Throughout the offseason, we will rank the top 15 coaches in NBA history. Want the whole list? Click here.
Total Seasons: 8
Total Championships: 1
Regular Season Record: 454-196
Regular Season Winning Percentage: .698
Playoff Record: 66-39
Playoff Winning Percentage: .629
Why he’s great: He may have only coached for eight years, but in that time he won 69.8 percent of his games. Only Phil Jackson and Steve Kerr won more. And, Jackson coached the greatest player of all time while Kerr has only been on the job for two seasons. His teams never won less than 47 games and that was the only year he didn’t win 50.
He integrated Moses Malone into Julius Erving’s team flawlessly. And though that kind of talent is rare, it’s worth noting that he did beat Larry Bird in the playoffs multiple times and was the only coach ever to sweep a healthy Magic Johnson.
Cunningham was known for his defenses. As head coach of the 76ers, it never fell out of the top 10 in points per 100 possessions. He accomplished that by properly integrating veterans like Bobby Jones but also through the development of lesser known players like Maurice Cheeks into defensive stoppers. Whether it was working with stars, developing young players, or building top-five units on either side of the ball, Billy Cunningham did a little bit of everything as an NBA coach and won nearly 70 percent of his games because of it.
Why he’s not higher: Once again, we have a great coach who stayed in the league for an inexplicably short time. Cunningham coached his final game at only 42-years-old. He is young enough to conceivably still coach in the NBA today. But, he never returned after leaving the 76ersa��leaving his coaching resume somewhat incomplete.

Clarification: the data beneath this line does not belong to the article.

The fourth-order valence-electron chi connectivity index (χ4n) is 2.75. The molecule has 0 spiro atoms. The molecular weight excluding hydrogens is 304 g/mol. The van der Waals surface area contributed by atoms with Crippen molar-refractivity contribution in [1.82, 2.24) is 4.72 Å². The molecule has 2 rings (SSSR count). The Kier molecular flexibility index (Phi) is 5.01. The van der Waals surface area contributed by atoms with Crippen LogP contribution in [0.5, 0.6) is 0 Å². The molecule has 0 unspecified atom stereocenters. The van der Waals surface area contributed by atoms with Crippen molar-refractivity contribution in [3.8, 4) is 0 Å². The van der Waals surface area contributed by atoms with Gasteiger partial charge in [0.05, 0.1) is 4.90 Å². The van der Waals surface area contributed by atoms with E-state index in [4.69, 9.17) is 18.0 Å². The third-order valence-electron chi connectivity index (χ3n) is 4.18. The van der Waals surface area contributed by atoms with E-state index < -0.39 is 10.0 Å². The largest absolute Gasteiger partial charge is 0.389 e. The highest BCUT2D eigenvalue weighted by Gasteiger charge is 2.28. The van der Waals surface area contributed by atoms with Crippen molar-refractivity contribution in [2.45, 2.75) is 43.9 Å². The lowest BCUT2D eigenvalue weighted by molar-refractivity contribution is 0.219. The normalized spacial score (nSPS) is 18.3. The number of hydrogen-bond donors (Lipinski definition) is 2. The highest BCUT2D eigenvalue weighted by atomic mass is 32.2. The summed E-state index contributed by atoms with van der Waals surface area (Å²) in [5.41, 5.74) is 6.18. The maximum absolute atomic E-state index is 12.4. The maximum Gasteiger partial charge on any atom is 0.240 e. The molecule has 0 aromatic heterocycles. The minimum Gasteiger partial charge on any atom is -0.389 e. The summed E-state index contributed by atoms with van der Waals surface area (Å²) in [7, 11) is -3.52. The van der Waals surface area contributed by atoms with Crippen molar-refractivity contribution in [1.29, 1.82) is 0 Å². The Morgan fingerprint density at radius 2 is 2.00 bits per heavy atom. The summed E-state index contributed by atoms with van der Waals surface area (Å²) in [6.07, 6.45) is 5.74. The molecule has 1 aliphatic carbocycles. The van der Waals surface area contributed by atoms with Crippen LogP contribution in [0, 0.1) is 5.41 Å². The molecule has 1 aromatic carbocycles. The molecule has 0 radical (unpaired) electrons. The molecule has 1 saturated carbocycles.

He also left a fair amount of opportunities on the table. He couldn’t solve the Magic Johnson at center dilemma, leading his Sixers to lose a very winnable NBA Finals against the Lakers who were missing Kareem Abdul-Jabbar. Or bizarrely choosing to bring a young Charles Barkley off of the bench for the first three games against the Celtics in 1985. Barkley started the final two games against Boston in the series, but by then it was too late.
There’s hardly a satisfying explanation for that, though it might explain why Cunningham chose to retire so young. Did he feel he couldn’t effectively coach Barkley? It’s just speculation, but few coaches would give up the chance to groom such a rare talent. Especially with Malone and Erving still on the roster. If true, it’s a major stain on Cunningham’s legacy as a coach.
For the whole list, click here.